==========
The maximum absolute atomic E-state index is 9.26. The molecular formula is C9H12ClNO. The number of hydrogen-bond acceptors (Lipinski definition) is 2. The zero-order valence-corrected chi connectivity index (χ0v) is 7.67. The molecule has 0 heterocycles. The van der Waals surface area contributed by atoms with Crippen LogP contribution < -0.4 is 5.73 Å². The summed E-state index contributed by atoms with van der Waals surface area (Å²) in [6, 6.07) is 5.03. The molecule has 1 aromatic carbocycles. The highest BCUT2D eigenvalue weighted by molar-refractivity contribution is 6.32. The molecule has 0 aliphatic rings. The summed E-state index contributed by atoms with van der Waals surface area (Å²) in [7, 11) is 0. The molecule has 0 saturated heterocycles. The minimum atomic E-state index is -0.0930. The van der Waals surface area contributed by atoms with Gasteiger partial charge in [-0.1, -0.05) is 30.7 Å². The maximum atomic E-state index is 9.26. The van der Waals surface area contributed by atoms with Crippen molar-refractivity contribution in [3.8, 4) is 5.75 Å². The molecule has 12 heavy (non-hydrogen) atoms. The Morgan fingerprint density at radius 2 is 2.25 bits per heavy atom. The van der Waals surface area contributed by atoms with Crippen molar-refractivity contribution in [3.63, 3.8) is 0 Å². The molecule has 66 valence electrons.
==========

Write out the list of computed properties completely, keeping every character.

The maximum absolute atomic E-state index is 9.26. The molecular formula is C9H12ClNO. The number of hydrogen-bond acceptors (Lipinski definition) is 2. The zero-order valence-corrected chi connectivity index (χ0v) is 7.67. The molecule has 0 heterocycles. The van der Waals surface area contributed by atoms with Crippen LogP contribution < -0.4 is 5.73 Å². The summed E-state index contributed by atoms with van der Waals surface area (Å²) in [6, 6.07) is 5.03. The molecule has 1 aromatic carbocycles. The highest BCUT2D eigenvalue weighted by molar-refractivity contribution is 6.32. The molecule has 0 aliphatic rings. The summed E-state index contributed by atoms with van der Waals surface area (Å²) in [7, 11) is 0. The molecule has 0 saturated heterocycles. The minimum atomic E-state index is -0.0930. The van der Waals surface area contributed by atoms with Gasteiger partial charge in [-0.1, -0.05) is 30.7 Å². The maximum atomic E-state index is 9.26. The van der Waals surface area contributed by atoms with Crippen molar-refractivity contribution in [3.8, 4) is 5.75 Å². The molecule has 12 heavy (non-hydrogen) atoms. The Morgan fingerprint density at radius 2 is 2.25 bits per heavy atom. The van der Waals surface area contributed by atoms with Crippen molar-refractivity contribution in [3.63, 3.8) is 0 Å². The molecule has 66 valence electrons.